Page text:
Journal of Paleolimnology

, Volume 35, Issue 2, pp 351–371 | Cite as

Holocene Vegetation Dynamics, Fire History, Lake Level and Climate Change in the Kootenay Valley, Southeastern British Columbia, Canada

  • Douglas J. Hallett
  • Leonard V. Hills


The environmental history of the Kootenay Valley in the southern Canadian Rockies was reconstructed using lake sediment from Dog Lake, British Columbia, and compared to other paleoenvironmental studies in the region to understand how vegetation dynamics and fire regimes responded to climate change during the Holocene. A pollen-based vegetation reconstruction indicates five periods of vegetation change. At 10,300 cal yr B.P. Pinus-Juniperus parkland colonized the valley and by 7600 cal yr B.P. was replaced by mixed stands of Pinus, Picea and Pseudotsuga/Larix. Fire frequencies increased to their Holocene maximums during the 8200–4000 cal yr B.P. period. From 5500–4500 cal yr B.P. Pseudotsuga/Larix reached its maximum extent in the Kootenay Valley under a more frequent fire regime. At 5000 cal yr B.P. Picea and Abies began to expand in the area and by 4500 cal yr B.P. the forest shifted to a closed montane spruce forest type with dramatically reduced fire frequency. The shift to less frequent forest fires after 4500 cal yr B.P., along with a moisterPicea – dominated closed forest, corresponds to Neoglacial advances in the Canadian Rockies and Coast Mountains. Fire intervals after 4000 cal yr B.P. are significantly longer than the shorter fire intervals of the early to mid Holocene. A return to drier, more open forest condition occurs between 2400–1200 cal yr B.P. with a slight increase in fire activity and summer drought events. Lower lake levels inferred by charophyte accumulation rates during the 2400–1200 cal yr B.P. interval support this moisture regime shift. An abrupt shift toPicea dominated forest occurred from 1200–1000 cal yr B.P. and a final period of wet-closed forest cover reaches its maximum extent from 700–150 cal yr B.P. that appears to be a response to Little Ice Age cooling. Present forests are within their natural range of variability but are predicted to shift again to a drier more open structure with increased Pseudotsuga/Larix cover. More frequent stand replacing fires and increased area burned likely will accompany this change due to continued global warming.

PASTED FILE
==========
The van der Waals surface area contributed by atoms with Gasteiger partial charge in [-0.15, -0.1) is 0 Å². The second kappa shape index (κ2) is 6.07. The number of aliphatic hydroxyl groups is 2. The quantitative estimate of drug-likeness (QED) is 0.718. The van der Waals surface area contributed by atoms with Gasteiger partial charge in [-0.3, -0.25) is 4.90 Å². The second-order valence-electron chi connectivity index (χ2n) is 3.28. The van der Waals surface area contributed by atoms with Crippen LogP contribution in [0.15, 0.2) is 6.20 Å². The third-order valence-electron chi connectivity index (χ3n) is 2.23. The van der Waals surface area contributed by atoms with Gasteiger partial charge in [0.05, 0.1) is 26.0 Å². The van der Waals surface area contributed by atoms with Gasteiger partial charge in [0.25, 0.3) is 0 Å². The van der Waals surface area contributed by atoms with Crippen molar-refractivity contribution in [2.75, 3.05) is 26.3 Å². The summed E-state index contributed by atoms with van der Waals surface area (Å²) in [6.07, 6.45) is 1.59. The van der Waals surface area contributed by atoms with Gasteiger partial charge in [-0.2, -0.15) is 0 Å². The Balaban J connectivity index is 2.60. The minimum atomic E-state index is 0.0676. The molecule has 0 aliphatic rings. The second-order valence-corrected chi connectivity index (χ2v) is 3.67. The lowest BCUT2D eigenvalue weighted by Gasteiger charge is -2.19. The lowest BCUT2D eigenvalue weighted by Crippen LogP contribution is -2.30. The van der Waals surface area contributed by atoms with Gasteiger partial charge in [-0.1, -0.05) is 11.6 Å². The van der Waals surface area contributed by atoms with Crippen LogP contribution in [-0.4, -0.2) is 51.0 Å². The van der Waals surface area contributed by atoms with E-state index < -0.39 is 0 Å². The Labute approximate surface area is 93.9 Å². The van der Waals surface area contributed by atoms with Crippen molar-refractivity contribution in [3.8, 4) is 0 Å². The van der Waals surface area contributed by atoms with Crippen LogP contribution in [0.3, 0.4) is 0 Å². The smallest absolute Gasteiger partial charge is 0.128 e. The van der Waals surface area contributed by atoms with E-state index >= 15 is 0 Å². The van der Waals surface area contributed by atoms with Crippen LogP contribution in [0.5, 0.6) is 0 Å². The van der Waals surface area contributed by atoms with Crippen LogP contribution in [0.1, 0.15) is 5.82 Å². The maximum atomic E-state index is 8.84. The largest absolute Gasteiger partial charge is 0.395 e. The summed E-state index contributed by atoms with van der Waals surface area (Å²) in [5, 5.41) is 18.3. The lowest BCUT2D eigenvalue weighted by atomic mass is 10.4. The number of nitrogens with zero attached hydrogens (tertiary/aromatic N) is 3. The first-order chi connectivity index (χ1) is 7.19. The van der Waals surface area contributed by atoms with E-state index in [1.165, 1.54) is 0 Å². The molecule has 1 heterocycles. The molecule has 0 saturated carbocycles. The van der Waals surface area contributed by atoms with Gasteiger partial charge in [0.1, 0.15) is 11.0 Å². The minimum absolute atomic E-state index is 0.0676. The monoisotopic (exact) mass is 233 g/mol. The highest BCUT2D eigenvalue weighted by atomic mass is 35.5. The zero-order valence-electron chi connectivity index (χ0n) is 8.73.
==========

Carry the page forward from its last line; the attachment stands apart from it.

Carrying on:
Canadian Rockies Charcoal Charophyte Fire history Loss-on-ignition Paleoclimate Palynology 


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© Springer 2006

Authors and Affiliations

  1. 1.Center for Environmental Sciences and Quaternary Sciences ProgramNorthern Arizona UniversityFlagstaffUSA
  2. 2.Department of Geology and GeophysicsThe University of CalgaryCalgaryCanada
  3. 3.Department of Geography and School of Environmental StudiesQueen’s UniversityKingstonCanada

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